As acclaimed Maritime indie-rock hero Jon McKiel set about making his newest studio record, Memorial Ten Count, he ventured into territory that was new to him. Rather than recording the songs in the same way that he had done his previous works, laboriously tracking all of the instruments himself, he enlisted the help of his band to cut the record live off the floor.
Acknowledging he was initially hesitant to move forward with the idea, McKiel says his band mate and mentor Jay Crocker eventually convinced him to give it a try.
“I’ve learned so much from working with Jay over the last few years,” Mc-Kiel says.“Our friendship runs deep, so that it’s easy for me to show him what I am writing or working on in much the same sense he feels at ease to understand and offer what he can in terms of production. Around the time we set out to make Memorial Ten Count, we were really clicking as a band on stage. Then it became something we thought we should capture on record. The idea of playing live to tape was new to me, but is something I’d stayed away from experimenting with too much. I was a little apprehensive to follow through on Jay’s suggestion that this be the route we take for making the album, if only because I wasn’t sure how it would turn out.”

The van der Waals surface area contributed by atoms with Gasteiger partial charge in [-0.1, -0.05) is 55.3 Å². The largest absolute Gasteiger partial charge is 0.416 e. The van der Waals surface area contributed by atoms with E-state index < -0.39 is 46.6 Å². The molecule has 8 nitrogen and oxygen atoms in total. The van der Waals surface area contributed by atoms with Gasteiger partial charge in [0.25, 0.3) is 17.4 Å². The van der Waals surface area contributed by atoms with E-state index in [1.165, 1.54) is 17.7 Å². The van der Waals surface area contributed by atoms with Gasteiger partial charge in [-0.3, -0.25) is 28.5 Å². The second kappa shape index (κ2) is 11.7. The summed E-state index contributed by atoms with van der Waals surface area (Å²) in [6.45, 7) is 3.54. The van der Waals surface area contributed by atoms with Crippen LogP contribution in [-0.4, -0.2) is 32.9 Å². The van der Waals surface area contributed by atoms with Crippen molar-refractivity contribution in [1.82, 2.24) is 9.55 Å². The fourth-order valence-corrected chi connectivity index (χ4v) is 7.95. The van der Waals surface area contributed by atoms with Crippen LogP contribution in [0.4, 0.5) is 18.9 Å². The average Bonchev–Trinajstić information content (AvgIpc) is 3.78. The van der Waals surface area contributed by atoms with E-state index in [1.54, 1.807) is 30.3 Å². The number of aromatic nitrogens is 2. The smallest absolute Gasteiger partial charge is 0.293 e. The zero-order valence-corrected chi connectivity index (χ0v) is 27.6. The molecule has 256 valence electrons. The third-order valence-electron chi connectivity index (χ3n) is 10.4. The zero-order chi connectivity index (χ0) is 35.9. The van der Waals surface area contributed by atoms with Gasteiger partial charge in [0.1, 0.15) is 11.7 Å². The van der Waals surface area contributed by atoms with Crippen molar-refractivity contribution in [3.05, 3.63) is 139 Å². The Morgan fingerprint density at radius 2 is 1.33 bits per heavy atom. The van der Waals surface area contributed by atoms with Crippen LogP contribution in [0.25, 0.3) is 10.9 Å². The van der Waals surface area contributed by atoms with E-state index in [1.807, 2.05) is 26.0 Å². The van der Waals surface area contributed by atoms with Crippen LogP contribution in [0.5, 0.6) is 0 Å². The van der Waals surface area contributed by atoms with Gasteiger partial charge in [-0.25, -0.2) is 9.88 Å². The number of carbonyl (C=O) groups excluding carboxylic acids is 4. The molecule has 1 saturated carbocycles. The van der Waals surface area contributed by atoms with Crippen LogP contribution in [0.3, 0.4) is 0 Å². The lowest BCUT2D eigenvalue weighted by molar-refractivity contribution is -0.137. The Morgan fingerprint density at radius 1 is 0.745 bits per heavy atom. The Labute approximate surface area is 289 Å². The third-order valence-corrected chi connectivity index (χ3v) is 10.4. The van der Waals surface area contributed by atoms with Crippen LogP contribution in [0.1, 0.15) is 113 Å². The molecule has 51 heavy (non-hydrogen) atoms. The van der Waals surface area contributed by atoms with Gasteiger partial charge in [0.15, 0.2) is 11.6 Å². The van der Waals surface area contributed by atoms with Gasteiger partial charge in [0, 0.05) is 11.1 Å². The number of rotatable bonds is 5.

When the recording process was complete, McKiel isn’t shy about admitting Crocker’s call was the right one.
“There’s a vitality in the album that I think we only could have gotten from all of us playing together at the same time. There’s a connection and groove between us that I don’t know we would have achieved had we not made the record the way we did.”
Listening to Memorial Ten Count, it is tough to argue with the logic employed to make the album. From opening track “Boss” through the bass line that weaves throughout the duration of “Brothers,” the musically chemistry between McKiel, Crocker, bassist Shawn Dicey and drummer Aaron Mangle is as infectious for the listener as it was for the band playing.
McKiel’s show at Sackville’s Thunder & Lightning Wednesday, April 19, is one of five shows he is playing in New Brunswick and Nova Scotia next week. While much has been rightfully made of the struggles facing clubs and live music venues throughout the Mari-times, McKiel says one of the biggest changes he has noted over the last few years has been the manner in which non-traditional music venues have embraced live acts.
“It’s amazing to see the way community will rally around one particular place, even if it’s not a venue that normally hosts music,” he says. “I’ve played shows in Saint John at a taco restaurant that have been better than performances in more ‘standard’ venues. At the end of the day, I’m grateful for any venue that’s willing to host a show of mine. I’m encouraged to see the way that venues are coming forward in response to the need for spaces where everyone feels welcome.”
What: Jon McKiel
When: Wednesday, April 19, 8 p.m.
Where: Thunder & Lightning, 23 Bridge St., Sackville